1. financial focus – referring to overall financial health; 
    2. customer focus – including aspects such as returning customers and satisfaction scores; 
    3. process focus – how efficient and fit-for-purpose businesses processes are; 
    4. renewal and development focus – which looks at long-term business strategy and sustainability;
    5. human focus – sitting at the centre of the others, human focus encompasses employee wellbeing, experience, expertise and skills.
  • Market value-to-book value ratio is calculated by comparing a company’s book value with its market value, and aims to identify both undervalued and overvalued assets. A ratio above one indicates that there may be undervalued assets which are not being utilised; a ratio below one indicates there may be overvalued assets which action could be taken to strengthen.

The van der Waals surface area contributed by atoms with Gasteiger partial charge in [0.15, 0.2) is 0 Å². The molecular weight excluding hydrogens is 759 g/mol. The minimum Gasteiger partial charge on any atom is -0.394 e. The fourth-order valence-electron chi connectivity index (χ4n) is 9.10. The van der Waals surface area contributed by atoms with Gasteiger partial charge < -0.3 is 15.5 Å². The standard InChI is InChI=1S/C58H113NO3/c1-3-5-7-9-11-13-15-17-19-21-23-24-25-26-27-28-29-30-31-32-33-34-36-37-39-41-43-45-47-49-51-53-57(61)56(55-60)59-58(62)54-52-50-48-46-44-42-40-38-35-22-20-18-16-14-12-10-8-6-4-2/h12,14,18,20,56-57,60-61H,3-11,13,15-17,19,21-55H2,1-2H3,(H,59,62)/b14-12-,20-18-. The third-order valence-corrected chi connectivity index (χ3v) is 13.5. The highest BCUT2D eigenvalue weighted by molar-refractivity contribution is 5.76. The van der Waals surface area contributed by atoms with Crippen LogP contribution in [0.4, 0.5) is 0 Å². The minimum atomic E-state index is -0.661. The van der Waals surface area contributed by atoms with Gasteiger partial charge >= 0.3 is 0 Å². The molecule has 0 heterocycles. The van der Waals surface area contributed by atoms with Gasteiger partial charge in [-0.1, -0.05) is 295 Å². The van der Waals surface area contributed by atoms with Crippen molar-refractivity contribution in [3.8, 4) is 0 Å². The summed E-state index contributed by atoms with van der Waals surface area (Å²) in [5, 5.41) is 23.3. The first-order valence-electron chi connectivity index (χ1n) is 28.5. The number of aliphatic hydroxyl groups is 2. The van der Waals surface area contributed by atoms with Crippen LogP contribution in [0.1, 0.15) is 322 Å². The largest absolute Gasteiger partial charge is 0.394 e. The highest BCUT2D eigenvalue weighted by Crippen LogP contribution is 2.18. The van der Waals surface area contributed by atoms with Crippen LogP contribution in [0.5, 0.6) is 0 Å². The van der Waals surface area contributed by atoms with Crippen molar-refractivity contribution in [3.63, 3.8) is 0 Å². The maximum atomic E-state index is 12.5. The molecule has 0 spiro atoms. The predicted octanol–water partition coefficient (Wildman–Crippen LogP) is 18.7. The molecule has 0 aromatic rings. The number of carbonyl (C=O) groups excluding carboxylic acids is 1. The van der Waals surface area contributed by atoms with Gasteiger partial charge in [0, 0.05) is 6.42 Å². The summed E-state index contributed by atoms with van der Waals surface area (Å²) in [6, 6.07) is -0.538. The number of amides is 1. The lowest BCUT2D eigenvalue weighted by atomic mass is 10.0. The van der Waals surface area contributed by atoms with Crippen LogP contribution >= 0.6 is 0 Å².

How can a business increase its intellectual capital?

Intellectual capital acts as a value-driver in our twenty-first-century economy. As such, it’s no surprise that many businesses are pivoting to focus on human, relational and structural assets over others. Given both its relative importance and the returns an organisation can expect, finding ways to increase IC could be key to achieving key business goals.

For Forbes, efforts to increase IC mean adopting either a solution-focused or perspective-focused approach. The first refers to the methods by which specific results can be achieved – the what, when, why and where. The second refers to how IC can utilise industry and marketplace trends, forecasts and insights to seize opportunities. Whichever approach a business opts for, there are a number of ways in which to boost intellectual capital efforts. These include:

  • Improving employee satisfaction to increase retention rates
  • Recruiting individuals with specific knowledge, competencies and skill sets that are currently lacking among the existing workforce
  • Auditing and enhancing systems and processes
  • Gathering research and data to inform decision making